Irish Times Local Enterprise of the Year: meet the shortlist

From cookies and whiskey to frozen vegetables: our picks of Ireland’s top small and medium businesses

Michael Carey and Alison Cowser from the East Coast Bakehouse. Photograph: Jason Clarke

Michael Carey and Alison Cowser from the East Coast Bakehouse. Photograph: Jason Clarke

 

While the Republic’s big corporates often dominate the headlines, the small and medium enterprises remain the backbone of the State’s economy. Here we profile our shortlisted candidates for The Irish Times Local Enterprise of the Year award.

East Coast Bakehouse

For a business that started out just before the Brexit vote with a business plan focused on the UK, East Coast Bakehouse’s results this year are quite impressive.

This year the company forecasts revenue growth of 300 per cent to between €10 million and €12 million. Established in 2016 by entrepreneurs Michael Carey and Alison Cowzer, the company secured investors on the basis of its plan to sell 80 per cent of its product to the UK market.

Following the Brexit referendum result, the company was forced to make a quick pivot and has gone on to substantially develop its presence in the Republic, making own-brand cookies and selling them across a wide-range of supermarkets.

Additionally, the company, which also engages in contract baking for other brands, is now exporting to 25 countries including the Middle East and mainland Europe as well as the United States.

East Coast is most certainly poised to pick up business as a result of the Brexit fallout, given that the Republic buys about €5 million a week in biscuits. As well as that, with the scale of its factory – it can produce 77,000 packets of biscuits in an eight-hour shift – it’s well placed to pick up contracts that move out of the UK if uncertainty there persists.

Peter Keeling of diaceutics.
Peter Keeling of diaceutics.

Diaceutics

Dundalk-based medical technology company Diaceutics started as it meant to go on in 2018, raising €4.3 million through a mix of debt and equity financing to fund its expansion last April.

As part of its aim to hit revenues of about $40 million (€35.6 million) by 2020, in March 2019, the company went on to raise a further £17 million (€19.7 million) through a placing of over 22 million shares on the London stock exchange’s junior market.

On that very first day, shares jumped more than 25 per cent.

Founded by Peter Keeling in 2005, Diaceutics works with pharmaceutical companies on diagnostic testing and data analytics to bring more personalised medicine to patients.

Its current data set includes information from 2,500 laboratories, including 3.5 million longitudinal patient records, insurance claims data for 50 million patients and 58 million testing event data points from 35 countries.

While this year was a good one, Keeling is looking to ensure the future is even brighter. He noted the funds would be used to fund acquisition of data and IT capabilities to drive the business, develop its new software as a service platform and extend into new geographical markets.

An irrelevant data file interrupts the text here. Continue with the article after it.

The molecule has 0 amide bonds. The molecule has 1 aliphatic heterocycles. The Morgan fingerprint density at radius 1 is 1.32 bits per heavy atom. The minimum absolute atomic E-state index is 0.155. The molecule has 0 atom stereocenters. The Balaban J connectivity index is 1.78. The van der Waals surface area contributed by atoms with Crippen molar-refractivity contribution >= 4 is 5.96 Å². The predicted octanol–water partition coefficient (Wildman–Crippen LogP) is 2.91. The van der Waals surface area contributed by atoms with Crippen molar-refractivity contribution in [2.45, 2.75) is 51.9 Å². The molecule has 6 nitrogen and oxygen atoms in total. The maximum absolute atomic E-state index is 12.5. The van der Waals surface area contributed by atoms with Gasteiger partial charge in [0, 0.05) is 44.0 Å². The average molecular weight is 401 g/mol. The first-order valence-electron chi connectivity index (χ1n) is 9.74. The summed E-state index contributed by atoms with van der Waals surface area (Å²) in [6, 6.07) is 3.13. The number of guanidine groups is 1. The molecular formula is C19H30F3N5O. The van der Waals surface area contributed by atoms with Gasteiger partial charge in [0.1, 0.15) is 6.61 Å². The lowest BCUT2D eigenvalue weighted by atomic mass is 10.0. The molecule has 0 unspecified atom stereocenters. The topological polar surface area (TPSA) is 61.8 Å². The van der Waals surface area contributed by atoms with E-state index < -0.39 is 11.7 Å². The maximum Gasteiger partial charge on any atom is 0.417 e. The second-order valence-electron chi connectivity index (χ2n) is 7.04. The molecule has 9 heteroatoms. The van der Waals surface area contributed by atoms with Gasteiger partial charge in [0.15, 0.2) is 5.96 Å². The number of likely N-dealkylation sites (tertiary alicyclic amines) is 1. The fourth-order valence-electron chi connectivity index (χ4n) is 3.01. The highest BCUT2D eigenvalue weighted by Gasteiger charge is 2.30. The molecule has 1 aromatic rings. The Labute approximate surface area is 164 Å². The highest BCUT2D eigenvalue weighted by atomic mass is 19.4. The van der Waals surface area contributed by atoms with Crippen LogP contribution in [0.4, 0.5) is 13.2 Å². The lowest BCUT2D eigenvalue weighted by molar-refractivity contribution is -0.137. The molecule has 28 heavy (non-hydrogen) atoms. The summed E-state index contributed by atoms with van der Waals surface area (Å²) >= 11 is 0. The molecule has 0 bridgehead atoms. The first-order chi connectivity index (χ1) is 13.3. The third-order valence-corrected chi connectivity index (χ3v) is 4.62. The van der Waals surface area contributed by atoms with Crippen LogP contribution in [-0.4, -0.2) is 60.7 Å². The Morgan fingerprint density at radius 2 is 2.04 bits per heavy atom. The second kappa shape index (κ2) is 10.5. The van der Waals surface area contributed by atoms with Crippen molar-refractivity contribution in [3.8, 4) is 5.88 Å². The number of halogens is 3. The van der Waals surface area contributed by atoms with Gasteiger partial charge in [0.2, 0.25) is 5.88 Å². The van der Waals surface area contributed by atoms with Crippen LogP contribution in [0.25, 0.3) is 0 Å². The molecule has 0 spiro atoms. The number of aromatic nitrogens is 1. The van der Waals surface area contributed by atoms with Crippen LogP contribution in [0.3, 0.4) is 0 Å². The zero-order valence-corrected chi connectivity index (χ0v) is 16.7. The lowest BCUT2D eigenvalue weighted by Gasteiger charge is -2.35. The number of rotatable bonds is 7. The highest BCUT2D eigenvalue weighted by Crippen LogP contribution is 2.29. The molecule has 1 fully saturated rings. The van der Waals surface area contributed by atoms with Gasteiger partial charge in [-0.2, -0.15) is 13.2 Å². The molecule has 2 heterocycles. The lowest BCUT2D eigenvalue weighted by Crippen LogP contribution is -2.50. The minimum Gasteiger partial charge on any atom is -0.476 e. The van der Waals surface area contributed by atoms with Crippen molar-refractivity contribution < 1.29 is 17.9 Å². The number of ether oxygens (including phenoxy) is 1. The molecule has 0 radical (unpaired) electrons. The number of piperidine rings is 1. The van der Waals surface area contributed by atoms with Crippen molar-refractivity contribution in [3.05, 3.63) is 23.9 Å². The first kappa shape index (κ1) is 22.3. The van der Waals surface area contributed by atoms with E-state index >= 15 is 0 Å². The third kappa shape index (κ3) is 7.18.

Its AIM listing makes Diaceutics the fourth Northern Irish company listed in London.

Stephen and Jack Teeling. Photograph: Naoise Culhane
Stephen and Jack Teeling. Photograph: Naoise Culhane

Teeling Whiskey

Its hardly surprising given their stock, but the Teeling family appear to have struck gold again with their new Teeling Whiskey brand. With a distillery in Dublin’s Liberties, the company has gone from strength to strength in the past year.

By June, it had grown its revenues from visitors to €9 million having welcomed more than 300,000 visitors, anticipating growth of around 10 to 15 per cent by June 2019.

And they’re backing up their claims to visitors. At the 2019 World Whiskies Awards, Teeling’s single malt claimed the World’s Best single malt, the first time an Irish brand has achieved the honour.

The plan now for brothers Stephen and Jack is to grow sales to €30 million annually by 2020 by aggressively targeting the US and Irish markets and airport retail sales. Impressive work for a company that built its own distillery in 2015 and has since laid over 2.5 million litres of whiskey.

Backed by drinks giant Bacardi, the company is capitalising on the increasing support for Irish whiskey and with its ramping up of investment, one suspects there’s plenty of headroom for growth.

And their award, which will help fight against Scottish whiskey, does them absolutely no harm.

Strong Roots founder Sam Dennigan.
Strong Roots founder Sam Dennigan.

Strong Roots

Fast-growing Irish food company Strong Roots is quickly reaching dizzying heights. Having aggressively expanded into the UK, becoming stocked in every major retailer, the company which specialises in healthy frozen vegetable products is firmly focusing now on cracking the US.

Founded by Dubliner Sam Dennigan in 2015, Strong Roots plans to almost double the number of stores its goods are sold in globally with its launch in the US later this year.

With products such as kale and quinoa burgers, roasted beetroot wedges and sweet potato fries, the company has agreed deals with three major US chains to distribute its goods at more than 3,000 stores from May.

The company’s products are currently available in about 4,000 stores globally with eight million packs sold since Strong Roots was established. Half of this total was sold last year. It expects revenues of about €20 million this year, growing to €100 million by the end of 2022.

In both Britain and Ireland, Strong Roots is stocked by all of the leading grocery retailers outside of the German discounters. In Britain, its products are also stocked by Ocado, the world’s largest dedicated online retailer, Harrods, Whole Foods and Amazon Fresh, which introduced fresh food deliveries to that market in 2016.